So you’ve completed your shopping. Congratulations. You win a gold pin for achievement. You’re still out on the street and it’s lunchtime so you’d like to go someplace to eat. Great! – except you can't because you can’t lug all those bags of groceries and other miscellaneous bags into a bar/restaurant with you. And they certainly don’t have lockers into which you can put your stuff.
Very few people living in the city have garages in their buildings to park their cars – unless they’re somewhat well-to-do and their buildings are less than a quarter-century old. But even if I owned a car I wouldn’t/couldn’t take it food shopping. Here, you just can’t drive shop-to-shop, 50–250 metres at a time, and dream of finding a parking space anywhere near where your objective. It’s just not sensible.
So for now, as long as I’m living in the city of Madrid (and not well-to-do), I’ll continue shopping on foot. It’s an easy trade-off for living in the city of my daily daydreams.
Local shopping in Madrid
Supermarkets, or 'grocery stores' as we call them often in the United States, are found in every Madrid neighborhood and also outside the city in the Centros Comerciales. You have your Dia (cheap), PLUS (cheap), Lidl (cheap), Maxcoop (average), Carrefour (average), Alcampo (average), Mercadona (average), Caprabo (average), Champion (average), El Corte Inglés Supermarket (expensive), and a number of others.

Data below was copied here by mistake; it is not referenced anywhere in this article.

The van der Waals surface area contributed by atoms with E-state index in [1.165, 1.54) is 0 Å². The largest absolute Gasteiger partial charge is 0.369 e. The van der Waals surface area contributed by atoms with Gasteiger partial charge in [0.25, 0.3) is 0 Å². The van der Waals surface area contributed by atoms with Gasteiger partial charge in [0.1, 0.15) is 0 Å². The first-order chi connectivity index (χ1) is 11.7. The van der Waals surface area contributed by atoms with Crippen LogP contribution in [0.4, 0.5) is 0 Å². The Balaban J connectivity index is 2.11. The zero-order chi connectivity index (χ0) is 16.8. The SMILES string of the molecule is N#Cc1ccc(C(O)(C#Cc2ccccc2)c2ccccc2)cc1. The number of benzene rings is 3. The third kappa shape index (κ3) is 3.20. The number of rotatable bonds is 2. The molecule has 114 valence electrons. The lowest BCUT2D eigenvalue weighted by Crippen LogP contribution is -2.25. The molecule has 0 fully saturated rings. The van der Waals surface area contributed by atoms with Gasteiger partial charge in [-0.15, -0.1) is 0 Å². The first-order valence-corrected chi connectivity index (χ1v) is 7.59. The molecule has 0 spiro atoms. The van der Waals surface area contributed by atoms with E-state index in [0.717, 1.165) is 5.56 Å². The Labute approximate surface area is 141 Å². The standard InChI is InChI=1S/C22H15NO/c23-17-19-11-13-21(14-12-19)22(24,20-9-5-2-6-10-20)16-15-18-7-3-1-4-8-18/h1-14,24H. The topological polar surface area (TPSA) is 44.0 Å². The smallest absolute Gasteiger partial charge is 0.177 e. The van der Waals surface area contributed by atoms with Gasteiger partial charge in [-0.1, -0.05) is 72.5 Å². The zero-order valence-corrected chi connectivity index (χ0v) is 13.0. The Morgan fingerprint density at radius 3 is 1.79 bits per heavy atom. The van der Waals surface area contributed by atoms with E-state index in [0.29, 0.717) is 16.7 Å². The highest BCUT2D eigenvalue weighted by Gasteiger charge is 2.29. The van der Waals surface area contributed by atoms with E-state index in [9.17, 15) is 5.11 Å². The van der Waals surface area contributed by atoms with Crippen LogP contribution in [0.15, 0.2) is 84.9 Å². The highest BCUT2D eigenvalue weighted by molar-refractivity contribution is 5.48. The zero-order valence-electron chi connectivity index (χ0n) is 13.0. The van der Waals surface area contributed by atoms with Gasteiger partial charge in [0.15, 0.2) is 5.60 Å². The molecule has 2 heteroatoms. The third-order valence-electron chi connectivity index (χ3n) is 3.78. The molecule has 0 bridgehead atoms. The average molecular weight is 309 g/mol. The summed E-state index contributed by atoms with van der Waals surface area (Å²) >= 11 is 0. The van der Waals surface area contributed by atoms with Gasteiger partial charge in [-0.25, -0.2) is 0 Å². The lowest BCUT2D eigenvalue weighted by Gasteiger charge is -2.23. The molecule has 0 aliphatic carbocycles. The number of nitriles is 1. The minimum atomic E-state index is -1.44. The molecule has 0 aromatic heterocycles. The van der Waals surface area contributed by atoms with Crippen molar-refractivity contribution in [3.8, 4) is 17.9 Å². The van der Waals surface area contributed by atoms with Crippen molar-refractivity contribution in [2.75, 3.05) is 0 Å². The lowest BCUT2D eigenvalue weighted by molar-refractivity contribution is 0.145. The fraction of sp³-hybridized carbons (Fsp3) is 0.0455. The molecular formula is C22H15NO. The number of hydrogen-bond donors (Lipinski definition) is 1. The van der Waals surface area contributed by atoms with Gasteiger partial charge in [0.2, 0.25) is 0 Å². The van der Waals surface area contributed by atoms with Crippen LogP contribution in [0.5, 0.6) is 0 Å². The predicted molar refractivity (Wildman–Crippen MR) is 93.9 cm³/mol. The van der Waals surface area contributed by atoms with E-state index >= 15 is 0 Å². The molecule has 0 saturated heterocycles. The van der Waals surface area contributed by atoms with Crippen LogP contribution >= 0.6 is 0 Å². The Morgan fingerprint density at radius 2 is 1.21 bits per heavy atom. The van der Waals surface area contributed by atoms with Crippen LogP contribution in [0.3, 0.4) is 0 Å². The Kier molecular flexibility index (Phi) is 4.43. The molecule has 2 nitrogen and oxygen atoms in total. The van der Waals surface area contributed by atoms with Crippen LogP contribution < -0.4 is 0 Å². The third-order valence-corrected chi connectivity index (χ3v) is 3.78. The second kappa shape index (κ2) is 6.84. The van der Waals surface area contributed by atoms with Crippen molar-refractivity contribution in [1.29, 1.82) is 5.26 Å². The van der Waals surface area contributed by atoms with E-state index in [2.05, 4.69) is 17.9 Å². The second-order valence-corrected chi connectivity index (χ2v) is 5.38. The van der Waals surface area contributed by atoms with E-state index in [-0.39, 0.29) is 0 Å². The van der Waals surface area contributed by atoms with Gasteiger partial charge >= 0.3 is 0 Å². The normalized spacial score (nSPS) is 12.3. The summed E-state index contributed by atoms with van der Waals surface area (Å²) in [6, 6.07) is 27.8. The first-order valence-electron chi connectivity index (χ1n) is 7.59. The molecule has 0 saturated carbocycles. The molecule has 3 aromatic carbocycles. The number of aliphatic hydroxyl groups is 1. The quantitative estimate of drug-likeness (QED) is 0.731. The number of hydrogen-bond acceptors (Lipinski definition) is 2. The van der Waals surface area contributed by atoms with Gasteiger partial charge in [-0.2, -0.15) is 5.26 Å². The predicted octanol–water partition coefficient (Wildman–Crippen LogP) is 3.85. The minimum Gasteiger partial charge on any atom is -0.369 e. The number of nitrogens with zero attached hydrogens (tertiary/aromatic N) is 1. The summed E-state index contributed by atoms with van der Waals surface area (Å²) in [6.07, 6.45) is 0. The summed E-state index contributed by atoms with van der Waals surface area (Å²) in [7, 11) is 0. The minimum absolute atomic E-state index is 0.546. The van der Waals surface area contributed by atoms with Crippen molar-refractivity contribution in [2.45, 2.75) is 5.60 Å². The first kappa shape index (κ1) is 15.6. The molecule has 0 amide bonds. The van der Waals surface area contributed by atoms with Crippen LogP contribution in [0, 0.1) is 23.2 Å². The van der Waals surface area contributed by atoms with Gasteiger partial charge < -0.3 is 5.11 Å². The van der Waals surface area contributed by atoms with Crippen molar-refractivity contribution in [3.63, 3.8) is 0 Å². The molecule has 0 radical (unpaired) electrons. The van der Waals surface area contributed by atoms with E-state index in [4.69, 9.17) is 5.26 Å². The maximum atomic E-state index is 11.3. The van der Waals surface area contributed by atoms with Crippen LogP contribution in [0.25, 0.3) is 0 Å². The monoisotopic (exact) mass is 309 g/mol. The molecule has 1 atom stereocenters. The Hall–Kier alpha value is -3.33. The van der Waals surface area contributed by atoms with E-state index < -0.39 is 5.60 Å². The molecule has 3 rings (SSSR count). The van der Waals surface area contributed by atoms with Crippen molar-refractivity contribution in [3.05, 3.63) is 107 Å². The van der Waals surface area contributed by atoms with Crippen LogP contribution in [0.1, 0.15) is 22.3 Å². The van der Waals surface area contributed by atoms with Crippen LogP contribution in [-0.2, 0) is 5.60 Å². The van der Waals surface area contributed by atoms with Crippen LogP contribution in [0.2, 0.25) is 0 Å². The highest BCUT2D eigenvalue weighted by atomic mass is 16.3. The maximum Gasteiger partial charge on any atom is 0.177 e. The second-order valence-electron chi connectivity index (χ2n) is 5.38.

I really dislike going to the supermarket for a number of reasons, besides having to walk home with heavy bags and then climbing four flights of stairs (which is particularly difficult and uncomfortable in summertime when it’s hot). Additionally, the lines in the supermarkets are often very long and few cash registers open to accommodate the public. Then, with all the people waiting behind you in line you still have to bag your own groceries. Finally, neighborhood grocery stores in Madrid are small and so the selection is very limited.